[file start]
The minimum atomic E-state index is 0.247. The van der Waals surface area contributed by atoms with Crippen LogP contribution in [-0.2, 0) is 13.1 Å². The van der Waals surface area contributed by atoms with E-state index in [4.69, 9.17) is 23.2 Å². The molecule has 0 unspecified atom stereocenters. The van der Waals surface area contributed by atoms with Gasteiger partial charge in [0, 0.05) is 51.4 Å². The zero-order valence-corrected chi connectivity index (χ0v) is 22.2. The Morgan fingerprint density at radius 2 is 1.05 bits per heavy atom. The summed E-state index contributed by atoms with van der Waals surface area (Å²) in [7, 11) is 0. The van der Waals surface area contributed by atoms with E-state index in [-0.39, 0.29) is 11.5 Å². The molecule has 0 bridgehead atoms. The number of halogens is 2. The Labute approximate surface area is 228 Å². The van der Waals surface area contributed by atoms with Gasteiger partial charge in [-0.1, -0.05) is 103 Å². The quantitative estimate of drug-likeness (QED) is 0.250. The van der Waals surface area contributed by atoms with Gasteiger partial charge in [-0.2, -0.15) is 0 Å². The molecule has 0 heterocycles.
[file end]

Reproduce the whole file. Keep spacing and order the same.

The minimum atomic E-state index is 0.247. The van der Waals surface area contributed by atoms with Crippen LogP contribution in [-0.2, 0) is 13.1 Å². The van der Waals surface area contributed by atoms with E-state index in [4.69, 9.17) is 23.2 Å². The molecule has 0 unspecified atom stereocenters. The van der Waals surface area contributed by atoms with Gasteiger partial charge in [0, 0.05) is 51.4 Å². The zero-order valence-corrected chi connectivity index (χ0v) is 22.2. The Morgan fingerprint density at radius 2 is 1.05 bits per heavy atom. The summed E-state index contributed by atoms with van der Waals surface area (Å²) in [7, 11) is 0. The van der Waals surface area contributed by atoms with E-state index in [-0.39, 0.29) is 11.5 Å². The molecule has 0 bridgehead atoms. The number of halogens is 2. The Labute approximate surface area is 228 Å². The van der Waals surface area contributed by atoms with Gasteiger partial charge in [-0.1, -0.05) is 103 Å². The quantitative estimate of drug-likeness (QED) is 0.250. The van der Waals surface area contributed by atoms with Gasteiger partial charge in [-0.2, -0.15) is 0 Å². The molecule has 0 heterocycles.